Tuesday, June 28, 2016

No-Veto Budget Signed

Gov. Brown signed the state budget yesterday. (Policy wonks will point out that there are various trailer bills to be enacted and that other changes may be made as we get into the new fiscal year which begins Friday.) We noted yesterday that the governor has a line-item veto. But Brown did not use it at all, which is unusual. Budget details are not yet posted but there is little change from the May revise budget proposal.

As we have noted in past postings, under current budget arrangements, we have a rainy day fund and a regular reserve. To determine what's happening in terms of de facto surpluses or deficits in the general fund, you have to sum the two. If reserves rise, we have a surplus. If they fall, we have a deficit. In the enacted budget, the regular reserve in the rainy day fund is estimated to fall from $4.874 billion to $2.158 billion by the end of 2016-17 for a deficit of -$2.158 billion. The rainy day fund reserve, on the other hand, rises from $3.420 billion to $6.714 billion for a surplus of +$3.294 billion. The sum of the two is a net surplus of $1.136 billion.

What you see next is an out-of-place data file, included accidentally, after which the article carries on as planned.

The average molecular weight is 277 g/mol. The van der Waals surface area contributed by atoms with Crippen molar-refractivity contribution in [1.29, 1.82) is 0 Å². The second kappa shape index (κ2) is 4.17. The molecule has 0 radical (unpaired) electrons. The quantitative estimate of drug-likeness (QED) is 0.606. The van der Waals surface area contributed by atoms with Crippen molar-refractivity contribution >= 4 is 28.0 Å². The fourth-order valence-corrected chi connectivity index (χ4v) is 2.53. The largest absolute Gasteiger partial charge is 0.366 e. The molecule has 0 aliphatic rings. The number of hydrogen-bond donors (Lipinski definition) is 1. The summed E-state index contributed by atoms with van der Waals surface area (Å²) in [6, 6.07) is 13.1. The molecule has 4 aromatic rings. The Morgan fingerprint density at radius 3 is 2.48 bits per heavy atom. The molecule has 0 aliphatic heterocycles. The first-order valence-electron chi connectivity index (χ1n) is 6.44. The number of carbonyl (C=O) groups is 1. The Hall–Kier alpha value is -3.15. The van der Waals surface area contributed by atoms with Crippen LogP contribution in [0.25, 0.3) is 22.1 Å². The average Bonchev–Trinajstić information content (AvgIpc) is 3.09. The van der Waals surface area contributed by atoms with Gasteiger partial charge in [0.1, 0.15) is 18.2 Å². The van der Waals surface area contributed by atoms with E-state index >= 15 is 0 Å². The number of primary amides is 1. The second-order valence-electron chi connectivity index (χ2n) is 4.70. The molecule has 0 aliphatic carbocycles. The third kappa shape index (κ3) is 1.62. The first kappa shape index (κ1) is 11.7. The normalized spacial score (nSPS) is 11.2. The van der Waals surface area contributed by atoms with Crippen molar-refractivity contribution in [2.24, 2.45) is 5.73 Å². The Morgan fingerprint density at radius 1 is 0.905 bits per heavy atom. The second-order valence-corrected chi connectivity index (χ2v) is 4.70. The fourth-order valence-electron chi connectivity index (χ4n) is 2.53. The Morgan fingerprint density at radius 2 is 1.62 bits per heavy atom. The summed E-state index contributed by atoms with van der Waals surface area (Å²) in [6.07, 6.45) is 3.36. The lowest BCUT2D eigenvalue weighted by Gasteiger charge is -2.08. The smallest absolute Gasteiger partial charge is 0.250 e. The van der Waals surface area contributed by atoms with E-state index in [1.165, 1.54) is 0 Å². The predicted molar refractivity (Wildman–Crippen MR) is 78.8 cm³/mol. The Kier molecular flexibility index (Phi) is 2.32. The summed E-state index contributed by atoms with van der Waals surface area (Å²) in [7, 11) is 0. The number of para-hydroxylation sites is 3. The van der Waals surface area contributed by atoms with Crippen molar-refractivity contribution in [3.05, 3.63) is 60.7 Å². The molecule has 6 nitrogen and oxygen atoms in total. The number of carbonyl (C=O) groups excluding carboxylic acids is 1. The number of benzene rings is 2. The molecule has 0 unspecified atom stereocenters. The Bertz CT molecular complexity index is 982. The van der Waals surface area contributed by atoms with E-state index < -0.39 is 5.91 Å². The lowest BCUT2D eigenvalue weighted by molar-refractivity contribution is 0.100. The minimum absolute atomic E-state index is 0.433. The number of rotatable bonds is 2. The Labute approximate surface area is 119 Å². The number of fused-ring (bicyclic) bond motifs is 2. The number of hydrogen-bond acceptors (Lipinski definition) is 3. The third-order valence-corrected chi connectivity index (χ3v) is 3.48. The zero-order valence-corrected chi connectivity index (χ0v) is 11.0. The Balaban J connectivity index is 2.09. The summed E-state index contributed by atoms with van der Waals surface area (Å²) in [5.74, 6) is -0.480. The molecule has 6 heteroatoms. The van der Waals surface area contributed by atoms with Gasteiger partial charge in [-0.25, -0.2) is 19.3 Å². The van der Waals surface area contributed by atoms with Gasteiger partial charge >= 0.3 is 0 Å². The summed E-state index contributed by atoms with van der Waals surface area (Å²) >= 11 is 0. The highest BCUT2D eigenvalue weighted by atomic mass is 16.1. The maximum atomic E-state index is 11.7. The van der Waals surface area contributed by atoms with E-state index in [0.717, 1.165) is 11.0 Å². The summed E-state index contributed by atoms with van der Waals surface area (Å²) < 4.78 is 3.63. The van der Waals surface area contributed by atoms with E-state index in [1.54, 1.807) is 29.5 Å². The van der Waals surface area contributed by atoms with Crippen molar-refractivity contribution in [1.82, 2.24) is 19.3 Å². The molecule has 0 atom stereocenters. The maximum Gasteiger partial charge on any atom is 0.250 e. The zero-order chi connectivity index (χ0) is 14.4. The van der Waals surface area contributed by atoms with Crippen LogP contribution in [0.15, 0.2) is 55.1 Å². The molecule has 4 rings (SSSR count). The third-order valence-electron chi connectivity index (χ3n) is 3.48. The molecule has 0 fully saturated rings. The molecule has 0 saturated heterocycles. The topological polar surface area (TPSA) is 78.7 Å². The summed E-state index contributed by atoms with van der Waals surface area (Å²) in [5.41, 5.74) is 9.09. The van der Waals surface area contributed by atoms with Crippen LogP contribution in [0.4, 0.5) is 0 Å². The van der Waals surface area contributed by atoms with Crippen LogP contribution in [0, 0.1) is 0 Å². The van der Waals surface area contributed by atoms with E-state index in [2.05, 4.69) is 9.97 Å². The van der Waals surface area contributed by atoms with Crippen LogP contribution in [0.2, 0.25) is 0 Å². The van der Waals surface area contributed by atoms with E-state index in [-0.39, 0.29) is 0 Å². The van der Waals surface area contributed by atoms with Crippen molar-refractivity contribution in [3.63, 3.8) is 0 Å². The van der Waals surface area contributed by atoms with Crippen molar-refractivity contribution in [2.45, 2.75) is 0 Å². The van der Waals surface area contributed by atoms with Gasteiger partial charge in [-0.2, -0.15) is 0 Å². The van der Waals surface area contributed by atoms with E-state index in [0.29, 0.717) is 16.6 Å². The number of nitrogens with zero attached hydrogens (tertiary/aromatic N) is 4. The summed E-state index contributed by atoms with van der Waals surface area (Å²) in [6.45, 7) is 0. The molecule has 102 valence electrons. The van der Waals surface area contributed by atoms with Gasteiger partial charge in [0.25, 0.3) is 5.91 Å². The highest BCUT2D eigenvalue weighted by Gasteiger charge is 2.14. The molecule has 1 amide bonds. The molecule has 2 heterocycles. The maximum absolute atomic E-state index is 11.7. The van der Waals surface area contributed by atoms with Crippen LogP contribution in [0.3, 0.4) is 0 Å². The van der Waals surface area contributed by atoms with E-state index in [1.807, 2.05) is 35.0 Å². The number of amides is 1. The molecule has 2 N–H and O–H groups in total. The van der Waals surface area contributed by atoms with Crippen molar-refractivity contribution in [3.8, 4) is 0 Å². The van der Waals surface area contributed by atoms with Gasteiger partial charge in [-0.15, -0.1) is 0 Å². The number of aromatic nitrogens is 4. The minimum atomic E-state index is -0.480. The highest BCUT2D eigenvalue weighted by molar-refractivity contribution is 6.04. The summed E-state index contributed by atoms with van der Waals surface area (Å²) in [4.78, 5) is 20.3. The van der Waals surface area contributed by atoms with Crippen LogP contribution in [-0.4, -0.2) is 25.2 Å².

Note that Brown insisted on having an extra $2 billion tucked into the rainy day fund beyond what the automatic formulas for that fund would have accumulated. But as the arithmetic above shows, he got the extra $2 billion by moving it from the regular reserve to the rainy day fund, which can be viewed as a cosmetic action. Nonetheless, the total reserve (regular + rainy day) rises from an estimated 7.2% of total general fund spending as of June 30 of this year to 7.7% of total spending as of June 30, 2017. In case of a recession, that might give the legislature something like a year to make budgetary corrections - maybe.

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